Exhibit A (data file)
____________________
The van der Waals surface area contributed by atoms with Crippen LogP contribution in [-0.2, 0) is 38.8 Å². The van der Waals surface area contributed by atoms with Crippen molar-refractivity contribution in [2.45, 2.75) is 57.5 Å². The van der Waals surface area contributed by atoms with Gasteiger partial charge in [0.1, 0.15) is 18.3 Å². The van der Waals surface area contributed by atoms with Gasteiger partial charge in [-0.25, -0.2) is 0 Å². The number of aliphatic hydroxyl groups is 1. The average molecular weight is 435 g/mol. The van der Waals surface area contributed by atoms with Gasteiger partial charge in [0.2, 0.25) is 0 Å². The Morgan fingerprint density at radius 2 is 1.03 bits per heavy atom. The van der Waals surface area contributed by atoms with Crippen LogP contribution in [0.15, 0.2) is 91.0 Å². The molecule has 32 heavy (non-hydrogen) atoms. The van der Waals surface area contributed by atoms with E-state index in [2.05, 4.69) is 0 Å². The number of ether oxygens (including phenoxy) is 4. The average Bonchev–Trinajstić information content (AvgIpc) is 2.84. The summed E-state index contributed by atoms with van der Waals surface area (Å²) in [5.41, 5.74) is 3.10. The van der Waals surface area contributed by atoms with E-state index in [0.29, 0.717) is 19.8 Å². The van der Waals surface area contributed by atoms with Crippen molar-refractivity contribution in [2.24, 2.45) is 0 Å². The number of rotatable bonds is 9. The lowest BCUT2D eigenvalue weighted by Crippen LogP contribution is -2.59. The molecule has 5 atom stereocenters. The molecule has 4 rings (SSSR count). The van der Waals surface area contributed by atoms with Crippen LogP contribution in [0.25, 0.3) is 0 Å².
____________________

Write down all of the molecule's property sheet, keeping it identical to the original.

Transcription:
The van der Waals surface area contributed by atoms with Crippen LogP contribution in [-0.2, 0) is 38.8 Å². The van der Waals surface area contributed by atoms with Crippen molar-refractivity contribution in [2.45, 2.75) is 57.5 Å². The van der Waals surface area contributed by atoms with Gasteiger partial charge in [0.1, 0.15) is 18.3 Å². The van der Waals surface area contributed by atoms with Gasteiger partial charge in [-0.25, -0.2) is 0 Å². The number of aliphatic hydroxyl groups is 1. The average molecular weight is 435 g/mol. The van der Waals surface area contributed by atoms with Gasteiger partial charge in [0.2, 0.25) is 0 Å². The Morgan fingerprint density at radius 2 is 1.03 bits per heavy atom. The van der Waals surface area contributed by atoms with Crippen LogP contribution in [0.15, 0.2) is 91.0 Å². The molecule has 32 heavy (non-hydrogen) atoms. The van der Waals surface area contributed by atoms with E-state index in [2.05, 4.69) is 0 Å². The number of ether oxygens (including phenoxy) is 4. The average Bonchev–Trinajstić information content (AvgIpc) is 2.84. The summed E-state index contributed by atoms with van der Waals surface area (Å²) in [5.41, 5.74) is 3.10. The van der Waals surface area contributed by atoms with E-state index in [0.29, 0.717) is 19.8 Å². The van der Waals surface area contributed by atoms with Crippen molar-refractivity contribution in [2.24, 2.45) is 0 Å². The number of rotatable bonds is 9. The lowest BCUT2D eigenvalue weighted by Crippen LogP contribution is -2.59. The molecule has 5 atom stereocenters. The molecule has 4 rings (SSSR count). The van der Waals surface area contributed by atoms with Crippen LogP contribution in [0.25, 0.3) is 0 Å².